Scratch-poor towns in the Mississippi Delta once shared more in common with rural Iran — scarce medical supplies, inaccessible health care and high infant mortality rates — than with most of the U.S.
Then things in Iran got better.
Since the 1980s, rural Iranians have been able to seek treatment at health houses, informal sites set up in small communities as the first stop for medical care, rather than an emergency room. They're staffed by citizens, not doctors, and the focus is on preventive care.
Infant deaths have dropped from 200 per 1,000 births to 26. With the Delta's rate 10 times worse than Iran's, a group of volunteers is traveling to Iran this month to get a crash course in how health houses work.
"Why not try this?" asked Dr. Aaron Shirley, who has worked around the Delta for 40 years and is spearheading the effort to transform health care in a region where nearly three out of 10 infants die, residents are plagued by chronic illnesses, especially diabetes and heart disease, and few have health insurance.
The project is part of an agreement between Jackson State University, Shiraz University of Medical Sciences in Iran, the consulting firm Oxford International Development Group, and the Jackson Medical Mall, which provides health care to the poor in Mississippi's capital. Shirley is chairman of the mall's foundation board and the man behind its creation.
Five doctors from Iran participated in a conference on health disparities at the medical mall in October, and they were taken to the Delta to see the region's plight firsthand.
"We're hoping this project will create some kind of trust" between the two countries, said Mohammed Shahbazi, an Iranian-American who is a professor at Jackson State. "This is hope."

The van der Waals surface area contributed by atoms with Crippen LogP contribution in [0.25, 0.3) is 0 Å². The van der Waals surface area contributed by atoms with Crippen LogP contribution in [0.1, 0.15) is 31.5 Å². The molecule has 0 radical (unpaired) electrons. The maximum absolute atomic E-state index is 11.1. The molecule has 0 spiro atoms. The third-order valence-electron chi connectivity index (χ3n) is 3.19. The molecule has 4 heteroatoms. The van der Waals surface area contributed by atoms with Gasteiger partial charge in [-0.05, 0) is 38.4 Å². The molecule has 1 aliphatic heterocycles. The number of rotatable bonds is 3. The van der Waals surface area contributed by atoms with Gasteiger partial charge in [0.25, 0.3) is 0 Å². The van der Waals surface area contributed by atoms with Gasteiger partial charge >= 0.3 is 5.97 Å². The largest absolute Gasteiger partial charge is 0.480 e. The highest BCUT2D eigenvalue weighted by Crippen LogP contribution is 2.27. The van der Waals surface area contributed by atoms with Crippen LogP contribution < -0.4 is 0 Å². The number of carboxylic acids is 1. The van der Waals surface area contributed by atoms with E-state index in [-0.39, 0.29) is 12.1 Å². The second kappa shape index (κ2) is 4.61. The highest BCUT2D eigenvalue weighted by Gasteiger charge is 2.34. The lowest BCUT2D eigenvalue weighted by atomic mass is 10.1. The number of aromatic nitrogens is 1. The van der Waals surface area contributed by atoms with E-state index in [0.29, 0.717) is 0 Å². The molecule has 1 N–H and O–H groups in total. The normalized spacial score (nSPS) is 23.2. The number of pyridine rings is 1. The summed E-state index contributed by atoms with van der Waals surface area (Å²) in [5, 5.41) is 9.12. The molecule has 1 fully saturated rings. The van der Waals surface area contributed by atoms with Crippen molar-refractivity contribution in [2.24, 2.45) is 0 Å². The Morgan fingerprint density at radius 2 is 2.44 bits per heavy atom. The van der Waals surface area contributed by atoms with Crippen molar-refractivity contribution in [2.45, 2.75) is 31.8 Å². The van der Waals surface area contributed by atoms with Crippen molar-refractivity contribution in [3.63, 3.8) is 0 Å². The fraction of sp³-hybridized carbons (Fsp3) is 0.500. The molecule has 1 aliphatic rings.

The hitch is how the project would be funded. Shirley has been to Capitol Hill and approached some local leaders about the cost, which he estimates at $250,000 annually. But it's hard to generate interest in something that involves sticky foreign relations, he said.
"We're hoping to get somebody's attention eventually. In the meantime, everything is being scrounged," Shirley said.
Health house workers would be paid, but it's unclear how. The care at the health house would be free to patients.
People who are ill can go to the health house where workers, who have been trained in medical basics such as taking blood pressure and recognizing symptoms of some illnesses, decide if patients need further treatment at a clinic or emergency room. Health house workers aren't expected to have advanced medical skills and the houses would be affiliated with local clinics and hospitals.
James Miller, managing director of Oxford International Development Group consulting firm, is exploring whether the Obama administration's federal health care law has funding provisions that can be tapped for the project. He said the law has provisions for community health centers and $15 billion over 10 years for preventive programs.
Miller said it's been difficult to get federal money because the project doesn't meet the criteria for program funding from the U.S. Health Resources and Services Administration.